Date of Award
Bachelor of Science (BS)
Dr. John Harms
Pancreatic adenocarcinoma is the third leading cause of cancer-related death in the United States. One potential contributor to this lethality is the highly fibrotic microenvironment of pancreatic cancer, which may compress blood vessels and impede chemotherapy perfusion. Tumor-bearing mice treated with an antagonist to the digestive hormone, gastrin, were shown to exhibit decreased tumor fibrosis, implicating gastrin signaling in regulation of the tumor stroma. Although the literature predominately attributes collagen production to pancreatic stellate cells (PSCs), we recently demonstrated that PANC-1 cancer cells express more pro-collagen 1 RNA (COL1A) than PSCs—suggesting the cancer cell itself may directly contribute to the fibrosis. To elucidate the cancer cell’s role, we sought to determine if high COL1A expression is a consistent phenomenon among other pancreatic cancer cell lines. Quantification of COL1A expression in six human cancer cell lines revealed that SW1990 cells also express significantly greater amounts of COL1A than PSCs. To test the hypothesis that gastrin signaling is directly associated with collagen expression, signaling was abrogated in SW1990 and PANC-1 cells in vitro.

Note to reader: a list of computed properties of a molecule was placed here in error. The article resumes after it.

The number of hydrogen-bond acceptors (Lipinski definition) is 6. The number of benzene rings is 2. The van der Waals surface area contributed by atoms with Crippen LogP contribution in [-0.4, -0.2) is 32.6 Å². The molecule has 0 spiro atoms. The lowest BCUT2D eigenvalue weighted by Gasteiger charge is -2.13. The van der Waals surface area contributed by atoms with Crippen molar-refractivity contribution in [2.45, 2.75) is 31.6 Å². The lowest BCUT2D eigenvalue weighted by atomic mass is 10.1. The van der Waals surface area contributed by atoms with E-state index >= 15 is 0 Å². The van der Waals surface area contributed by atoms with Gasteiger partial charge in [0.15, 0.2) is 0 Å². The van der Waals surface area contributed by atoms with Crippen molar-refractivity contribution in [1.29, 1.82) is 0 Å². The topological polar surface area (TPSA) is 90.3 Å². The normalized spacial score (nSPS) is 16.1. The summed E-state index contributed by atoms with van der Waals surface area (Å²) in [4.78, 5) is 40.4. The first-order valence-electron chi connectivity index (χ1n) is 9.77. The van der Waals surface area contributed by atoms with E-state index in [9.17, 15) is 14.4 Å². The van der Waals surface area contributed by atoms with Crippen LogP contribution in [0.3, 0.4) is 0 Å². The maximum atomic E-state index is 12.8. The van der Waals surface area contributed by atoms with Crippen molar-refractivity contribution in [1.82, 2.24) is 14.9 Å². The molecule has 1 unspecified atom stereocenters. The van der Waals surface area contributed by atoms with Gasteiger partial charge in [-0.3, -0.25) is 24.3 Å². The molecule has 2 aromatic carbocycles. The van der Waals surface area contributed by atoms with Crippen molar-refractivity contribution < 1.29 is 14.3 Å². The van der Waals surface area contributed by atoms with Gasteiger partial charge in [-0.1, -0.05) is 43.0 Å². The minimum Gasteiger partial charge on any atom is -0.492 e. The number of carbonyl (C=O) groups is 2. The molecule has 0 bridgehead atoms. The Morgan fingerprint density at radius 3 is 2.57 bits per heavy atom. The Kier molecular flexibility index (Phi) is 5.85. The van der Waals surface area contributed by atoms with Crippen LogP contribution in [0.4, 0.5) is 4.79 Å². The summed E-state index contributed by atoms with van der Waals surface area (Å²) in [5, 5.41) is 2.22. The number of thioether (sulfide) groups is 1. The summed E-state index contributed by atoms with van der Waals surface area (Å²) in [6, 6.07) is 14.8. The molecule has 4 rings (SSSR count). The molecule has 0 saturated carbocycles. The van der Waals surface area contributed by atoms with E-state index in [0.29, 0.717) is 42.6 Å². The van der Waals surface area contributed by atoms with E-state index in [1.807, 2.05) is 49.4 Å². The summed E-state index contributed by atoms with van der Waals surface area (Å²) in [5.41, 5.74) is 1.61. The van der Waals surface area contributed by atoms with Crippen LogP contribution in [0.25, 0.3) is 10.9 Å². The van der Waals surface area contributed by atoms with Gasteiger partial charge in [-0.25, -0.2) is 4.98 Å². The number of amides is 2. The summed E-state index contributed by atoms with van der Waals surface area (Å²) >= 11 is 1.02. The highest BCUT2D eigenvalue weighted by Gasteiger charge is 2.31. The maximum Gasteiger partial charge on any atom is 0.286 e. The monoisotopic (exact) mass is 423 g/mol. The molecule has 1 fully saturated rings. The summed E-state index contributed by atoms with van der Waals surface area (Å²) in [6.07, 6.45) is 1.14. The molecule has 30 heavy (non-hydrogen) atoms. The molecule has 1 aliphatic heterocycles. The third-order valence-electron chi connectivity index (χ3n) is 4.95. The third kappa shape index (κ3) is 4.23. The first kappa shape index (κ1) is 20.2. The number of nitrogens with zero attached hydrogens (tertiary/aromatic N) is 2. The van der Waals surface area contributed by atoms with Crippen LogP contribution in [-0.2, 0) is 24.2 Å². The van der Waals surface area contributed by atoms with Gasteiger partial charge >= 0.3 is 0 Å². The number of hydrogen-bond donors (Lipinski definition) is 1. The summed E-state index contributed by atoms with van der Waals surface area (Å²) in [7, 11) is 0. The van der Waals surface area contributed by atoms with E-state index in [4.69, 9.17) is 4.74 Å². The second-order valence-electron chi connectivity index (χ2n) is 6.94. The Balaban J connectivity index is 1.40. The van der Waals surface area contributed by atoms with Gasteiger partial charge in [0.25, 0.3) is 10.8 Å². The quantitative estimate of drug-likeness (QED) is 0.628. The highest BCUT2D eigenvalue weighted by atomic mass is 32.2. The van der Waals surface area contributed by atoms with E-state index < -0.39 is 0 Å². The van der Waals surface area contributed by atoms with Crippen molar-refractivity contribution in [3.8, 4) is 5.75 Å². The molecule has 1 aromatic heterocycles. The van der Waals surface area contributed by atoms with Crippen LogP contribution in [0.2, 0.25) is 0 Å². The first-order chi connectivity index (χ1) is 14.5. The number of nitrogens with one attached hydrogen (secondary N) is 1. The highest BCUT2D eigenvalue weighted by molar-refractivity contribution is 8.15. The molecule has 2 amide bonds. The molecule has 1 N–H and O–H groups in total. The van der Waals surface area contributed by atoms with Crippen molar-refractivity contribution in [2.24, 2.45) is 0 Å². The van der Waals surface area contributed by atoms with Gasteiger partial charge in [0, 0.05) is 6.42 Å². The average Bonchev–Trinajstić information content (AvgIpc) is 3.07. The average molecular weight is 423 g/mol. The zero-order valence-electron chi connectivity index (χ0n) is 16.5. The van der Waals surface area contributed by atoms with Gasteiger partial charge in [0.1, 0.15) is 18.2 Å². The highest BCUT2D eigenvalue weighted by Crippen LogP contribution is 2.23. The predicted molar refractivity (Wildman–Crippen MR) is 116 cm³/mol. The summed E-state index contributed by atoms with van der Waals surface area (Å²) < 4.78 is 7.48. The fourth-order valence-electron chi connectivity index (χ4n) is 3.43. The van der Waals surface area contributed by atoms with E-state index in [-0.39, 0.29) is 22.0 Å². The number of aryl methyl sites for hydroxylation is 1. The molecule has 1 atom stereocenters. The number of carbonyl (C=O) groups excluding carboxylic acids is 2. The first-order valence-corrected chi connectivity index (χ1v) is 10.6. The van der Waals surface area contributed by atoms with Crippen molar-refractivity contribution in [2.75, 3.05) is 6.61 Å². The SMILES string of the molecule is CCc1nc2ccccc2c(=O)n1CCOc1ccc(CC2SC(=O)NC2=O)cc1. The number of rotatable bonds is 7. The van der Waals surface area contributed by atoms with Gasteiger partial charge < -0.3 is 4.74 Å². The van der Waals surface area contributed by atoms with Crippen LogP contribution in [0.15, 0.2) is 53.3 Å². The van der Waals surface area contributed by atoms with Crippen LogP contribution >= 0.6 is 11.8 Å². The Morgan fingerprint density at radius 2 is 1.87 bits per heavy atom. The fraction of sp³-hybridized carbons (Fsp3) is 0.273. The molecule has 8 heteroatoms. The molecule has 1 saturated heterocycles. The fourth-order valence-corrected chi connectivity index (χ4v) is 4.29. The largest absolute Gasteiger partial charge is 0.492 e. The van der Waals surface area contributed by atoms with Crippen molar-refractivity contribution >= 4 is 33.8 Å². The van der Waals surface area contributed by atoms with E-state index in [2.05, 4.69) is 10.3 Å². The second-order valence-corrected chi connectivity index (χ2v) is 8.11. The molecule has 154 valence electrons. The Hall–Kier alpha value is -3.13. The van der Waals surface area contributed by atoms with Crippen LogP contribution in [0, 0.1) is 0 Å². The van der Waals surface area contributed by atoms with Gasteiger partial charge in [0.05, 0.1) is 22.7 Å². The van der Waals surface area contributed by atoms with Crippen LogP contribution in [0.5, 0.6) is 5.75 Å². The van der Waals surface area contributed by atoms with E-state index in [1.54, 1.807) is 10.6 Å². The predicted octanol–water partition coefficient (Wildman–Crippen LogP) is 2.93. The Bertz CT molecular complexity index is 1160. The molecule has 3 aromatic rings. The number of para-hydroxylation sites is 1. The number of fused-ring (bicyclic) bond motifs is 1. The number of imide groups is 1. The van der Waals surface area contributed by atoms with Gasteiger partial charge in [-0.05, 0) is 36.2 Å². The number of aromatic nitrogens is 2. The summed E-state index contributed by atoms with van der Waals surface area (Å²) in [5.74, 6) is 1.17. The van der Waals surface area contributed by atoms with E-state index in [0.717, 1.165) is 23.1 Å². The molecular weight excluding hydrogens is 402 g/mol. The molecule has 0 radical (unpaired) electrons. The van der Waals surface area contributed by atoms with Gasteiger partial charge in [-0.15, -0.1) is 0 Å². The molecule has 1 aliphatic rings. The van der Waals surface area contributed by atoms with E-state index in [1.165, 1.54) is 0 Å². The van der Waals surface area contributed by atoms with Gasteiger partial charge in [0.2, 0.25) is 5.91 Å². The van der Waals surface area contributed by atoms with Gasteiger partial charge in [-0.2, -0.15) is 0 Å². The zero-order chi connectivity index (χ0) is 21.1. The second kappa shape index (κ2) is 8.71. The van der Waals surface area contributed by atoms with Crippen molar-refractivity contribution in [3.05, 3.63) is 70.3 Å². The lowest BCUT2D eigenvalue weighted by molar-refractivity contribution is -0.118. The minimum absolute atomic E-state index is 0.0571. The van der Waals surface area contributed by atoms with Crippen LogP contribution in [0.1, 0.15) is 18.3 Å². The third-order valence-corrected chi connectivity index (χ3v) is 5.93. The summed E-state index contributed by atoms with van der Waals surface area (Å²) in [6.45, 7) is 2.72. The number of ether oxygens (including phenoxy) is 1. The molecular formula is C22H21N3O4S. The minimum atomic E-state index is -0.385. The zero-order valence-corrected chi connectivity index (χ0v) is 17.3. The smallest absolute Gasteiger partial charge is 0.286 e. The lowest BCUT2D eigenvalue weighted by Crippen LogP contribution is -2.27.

Williams, Courtney and Harms, John F., "Pancreatic tumor fibrosis: Determining the target of proglumide-mediated inhibition" (2020). Honors Projects and Presentations: Undergraduate. 427.